Sound, Vibration Recognition Boost Context-Aware Computing
New methods help smart devices detect what’s happening around them
Smart devices can seem dumb if they don’t understand where they are or what people around them are doing. Carnegie Mellon University researchers say this environmental awareness can be enhanced by complementary methods for analyzing sound and vibrations.
“A smart speaker sitting on a kitchen countertop cannot figure out if it is in a kitchen, let alone know what a person is doing in a kitchen,” said Chris Harrison, assistant professor in CMU’s Human-Computer Interaction Institute (HCII). “But if these devices understood what was happening around them, they could be much more helpful.”
Harrison and colleagues in the Future Interfaces Group will report today at the Association for Computing Machinery’s User Interface Software and Technology Symposium in Berlin about two approaches to this problem — one that uses the most ubiquitous of sensors, the microphone, and another that employs a modern-day version of eavesdropping technology used by the KGB in the 1950s.
In the first case, the researchers have sought to develop a sound-based activity recognition system, called Ubicoustics. This system would use the existing microphones in smart speakers, smartphones and smartwatches, enabling them to recognize sounds associated with places, such as bedrooms, kitchens, workshops, entrances and offices.
“The main idea here is to leverage the professional sound-effect libraries typically used in the entertainment industry,” said Gierad Laput, a Ph.D. student in HCII. “They are clean, properly labeled, well-segmented and diverse. Plus, we can transform and project them into hundreds of different variations, creating volumes of data perfect for training deep-learning models.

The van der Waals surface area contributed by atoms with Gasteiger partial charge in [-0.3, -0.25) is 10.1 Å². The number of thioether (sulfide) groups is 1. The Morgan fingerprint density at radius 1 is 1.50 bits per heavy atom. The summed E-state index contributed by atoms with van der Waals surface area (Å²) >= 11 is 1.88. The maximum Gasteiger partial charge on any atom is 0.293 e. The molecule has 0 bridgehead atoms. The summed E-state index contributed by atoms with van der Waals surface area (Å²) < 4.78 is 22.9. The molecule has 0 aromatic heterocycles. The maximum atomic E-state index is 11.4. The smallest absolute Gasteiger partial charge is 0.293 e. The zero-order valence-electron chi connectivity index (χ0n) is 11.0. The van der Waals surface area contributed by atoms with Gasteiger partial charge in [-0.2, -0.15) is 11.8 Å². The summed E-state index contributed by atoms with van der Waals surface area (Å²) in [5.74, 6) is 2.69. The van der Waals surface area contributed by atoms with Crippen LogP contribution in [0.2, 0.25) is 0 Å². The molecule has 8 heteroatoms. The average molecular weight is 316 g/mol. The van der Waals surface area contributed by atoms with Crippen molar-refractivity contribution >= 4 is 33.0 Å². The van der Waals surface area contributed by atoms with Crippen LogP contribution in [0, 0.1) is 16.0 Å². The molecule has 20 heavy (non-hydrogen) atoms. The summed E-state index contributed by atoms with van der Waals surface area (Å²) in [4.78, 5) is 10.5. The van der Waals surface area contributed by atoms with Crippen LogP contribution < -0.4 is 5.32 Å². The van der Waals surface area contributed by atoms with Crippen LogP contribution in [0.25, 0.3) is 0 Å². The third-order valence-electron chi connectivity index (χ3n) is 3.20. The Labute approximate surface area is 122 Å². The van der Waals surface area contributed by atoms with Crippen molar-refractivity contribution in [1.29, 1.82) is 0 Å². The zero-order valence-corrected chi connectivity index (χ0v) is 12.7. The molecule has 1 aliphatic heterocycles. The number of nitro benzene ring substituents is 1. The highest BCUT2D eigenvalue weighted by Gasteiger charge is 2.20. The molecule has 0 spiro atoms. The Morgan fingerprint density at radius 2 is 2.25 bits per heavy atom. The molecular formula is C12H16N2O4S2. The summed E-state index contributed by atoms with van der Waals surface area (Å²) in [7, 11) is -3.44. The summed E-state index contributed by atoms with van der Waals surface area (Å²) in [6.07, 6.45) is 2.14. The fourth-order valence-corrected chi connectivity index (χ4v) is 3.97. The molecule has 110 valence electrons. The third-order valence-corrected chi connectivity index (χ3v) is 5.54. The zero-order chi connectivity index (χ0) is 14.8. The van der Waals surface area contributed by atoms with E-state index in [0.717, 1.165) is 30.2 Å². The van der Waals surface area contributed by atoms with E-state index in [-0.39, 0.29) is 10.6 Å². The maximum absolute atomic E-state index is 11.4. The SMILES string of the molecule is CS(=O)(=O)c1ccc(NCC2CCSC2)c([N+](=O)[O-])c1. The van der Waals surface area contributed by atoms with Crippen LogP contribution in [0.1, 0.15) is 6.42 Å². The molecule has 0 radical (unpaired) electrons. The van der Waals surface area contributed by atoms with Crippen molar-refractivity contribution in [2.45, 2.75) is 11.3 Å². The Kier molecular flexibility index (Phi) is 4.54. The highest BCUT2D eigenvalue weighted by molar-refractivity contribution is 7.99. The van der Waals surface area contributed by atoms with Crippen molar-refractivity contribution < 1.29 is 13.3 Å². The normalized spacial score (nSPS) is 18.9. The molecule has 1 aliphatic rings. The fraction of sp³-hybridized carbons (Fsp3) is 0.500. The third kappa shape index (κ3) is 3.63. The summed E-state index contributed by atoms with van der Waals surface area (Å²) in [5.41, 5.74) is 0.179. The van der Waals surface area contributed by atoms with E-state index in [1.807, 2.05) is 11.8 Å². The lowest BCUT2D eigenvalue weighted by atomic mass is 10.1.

“This system could be deployed to an existing device as a software update and work immediately,” he added.
The plug-and-play system could work in any environment. It could alert the user when someone knocks on the front door, for instance, or move to the next step in a recipe when it detects an activity, such as running a blender or chopping.
The researchers, including Karan Ahuja, a Ph.D. student in HCII, and Mayank Goel, assistant professor in the Institute for Software Research, began with an existing model for labeling sounds and tuned it using sound effects from the professional libraries, such as kitchen appliances, power tools, hair dryers, keyboards and other context-specific sounds. They then synthetically altered the sounds to create hundreds of variations.
Laput said recognizing sounds and placing them in the correct context is challenging, in part because multiple sounds are often present and can interfere with each other. In their tests, Ubicoustics had an accuracy of about 80 percent — competitive with human accuracy, but not yet good enough to support user applications. Better microphones, higher sampling rates and different model architectures all might increase accuracy with further research.
A video explaining Ubicoustics is available below.